Put in a situation where I could say "no", keep my NT100 (about $3 US), meaning she'd have to stand in the rain that much longer until someone else bought them, leaving my right to only buy things I want intact, or spend the $3 for something I really don't want or need so she could go home that much earlier, I chose to spend the money. (I would have just given her the money and turned down the flowers, but that probably - and rightly - would have offended her. She wasn't a beggar).

This brings with it all sorts of tough questions of privilege and right - exercise my right not to buy an unnecessary item and feel like (and, honestly, be) kind of a jerk? Or be a nice person - a softie even - but give up my ability to resist a hard sell? What would you think of the sort of person who said no? The sort who said yesWould it have been better if she'd not given me the hard sell and I'd chosen, without any push, to buy the flowers? Then it would be me owning the fact that I didn't really want them.

What is to be done about the fact that there are people who need to make money to survive, or need money to accomplish certain worthy things (like feeding their children or going to school), and people with the money to make sure everyone is fed and can get a level of education that suits them, but that we can't force that money to be more equitably distributed? (While I'm in favor of using tax dollars to redistribute wealth - make sure everyone has access to the necessities of life, health care and an appropriate level of schooling - not even I would agree that it's okay to force people to spend their non-tax dollars in this way).

I thought about this especially as Stephen Colbert made headlines recently by funding every single teacher grant request in his home state. He chose to do this - nobody asked him, nobody told him he should, nobody gave him the hard sell. He got to own that decision. I do think it's a shame that our children's education is now in part funded not by communal tax dollars, which are inadequately allocated ([s]I guess we gotta feed the military industrial complex somehow because that's soooo important[/s]) but at the whims of the wealthy, but what he did was fundamentally good.

Would it still have been so good if he'd been pressured by teachers to do so, and relented?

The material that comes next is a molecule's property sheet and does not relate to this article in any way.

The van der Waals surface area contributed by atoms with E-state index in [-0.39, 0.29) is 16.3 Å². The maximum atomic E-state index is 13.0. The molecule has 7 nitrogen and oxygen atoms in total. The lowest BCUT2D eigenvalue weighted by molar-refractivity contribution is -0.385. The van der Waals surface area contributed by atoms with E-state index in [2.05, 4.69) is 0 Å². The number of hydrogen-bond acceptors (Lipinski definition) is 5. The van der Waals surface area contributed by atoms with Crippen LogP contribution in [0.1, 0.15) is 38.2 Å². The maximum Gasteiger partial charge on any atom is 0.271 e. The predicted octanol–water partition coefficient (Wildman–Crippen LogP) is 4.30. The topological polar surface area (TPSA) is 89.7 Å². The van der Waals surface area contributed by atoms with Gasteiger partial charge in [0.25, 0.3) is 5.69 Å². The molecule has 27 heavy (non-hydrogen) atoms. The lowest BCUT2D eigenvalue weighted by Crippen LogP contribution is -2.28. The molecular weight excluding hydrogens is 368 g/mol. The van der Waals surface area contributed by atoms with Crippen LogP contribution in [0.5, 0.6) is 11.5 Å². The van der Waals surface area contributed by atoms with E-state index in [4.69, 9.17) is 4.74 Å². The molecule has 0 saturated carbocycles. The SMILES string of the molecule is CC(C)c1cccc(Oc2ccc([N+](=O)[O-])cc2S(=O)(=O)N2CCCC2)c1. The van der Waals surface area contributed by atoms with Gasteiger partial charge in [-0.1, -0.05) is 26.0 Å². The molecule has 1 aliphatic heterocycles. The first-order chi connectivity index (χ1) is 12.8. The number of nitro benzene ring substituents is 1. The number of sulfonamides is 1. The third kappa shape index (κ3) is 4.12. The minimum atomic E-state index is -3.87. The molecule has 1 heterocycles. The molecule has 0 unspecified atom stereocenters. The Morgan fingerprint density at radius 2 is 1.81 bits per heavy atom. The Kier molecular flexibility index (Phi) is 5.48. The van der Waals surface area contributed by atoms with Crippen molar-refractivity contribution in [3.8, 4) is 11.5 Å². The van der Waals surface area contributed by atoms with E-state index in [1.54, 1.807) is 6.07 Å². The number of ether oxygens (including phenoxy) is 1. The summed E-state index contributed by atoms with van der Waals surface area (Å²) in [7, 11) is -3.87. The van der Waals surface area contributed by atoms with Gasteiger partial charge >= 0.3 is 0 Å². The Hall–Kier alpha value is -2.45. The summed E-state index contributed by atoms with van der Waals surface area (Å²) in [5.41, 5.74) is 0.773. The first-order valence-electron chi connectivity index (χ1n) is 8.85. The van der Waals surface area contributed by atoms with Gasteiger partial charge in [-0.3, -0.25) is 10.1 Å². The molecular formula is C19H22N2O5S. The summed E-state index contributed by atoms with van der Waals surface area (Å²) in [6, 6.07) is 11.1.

I can only dream of having the kind of money that would allow me to do something like that. I like to think that I would. But even then, would it be the same if I'd been pressured into it?

People calling on a random rich person to fund something - however important - when that person would not have been inclined to fund it otherwise - has the whiff of "moocher" to it, and would probably be whipped to death by the media, especially in the USA (I can't say for Taiwan).  A flower seller calling on a random relatively-rich person to buy some flowers out of pure empathy, not so much. Then the person who does so feels like she had her agency taken away, but the person who doesn't comes away feeling like a bit of a selfish prat.

And how is it that the intertwining narratives of consumer discretion and relative (lack of) privilege turned a fairly simple exchange into something so complex?

Saturday, July 6, 2013

So, do I have a Taiwan State of Mind, or am I the weirdo here?

This seems to be making it big across the blogz and Facebook.

I'll admit, I liked it. Especially the first half. It was cute, well-done, fun, didn't take itself too seriously, and didn't shy away from political truths.

"You should know I bleed green, but I ain't that D-double-P though...Chinese Taipei? Fuck that, you got it all wrong. Taiwan Independence, yo, I'm from Taichung!"

Down with it!

But they lost me at the second half, which was basically a verse and a chorus all about Taiwanese women. 

I'm down with appreciating Taiwanese women. Nothing wrong with liking them. Nothing wrong with including them in a song. But did it have to be half the song? Half a verse would have been better. And of that, all of it was about their appearance (long legs, "city of skin", fake eyelashes). The parts that weren't were about them shopping and using smartphones out in public (I liked the part about the betelnut girls - they're such a part of the culture here that I don't have it in me to get a stick up my butt about them). Seems to me there's more to Taiwanese women than their appearance.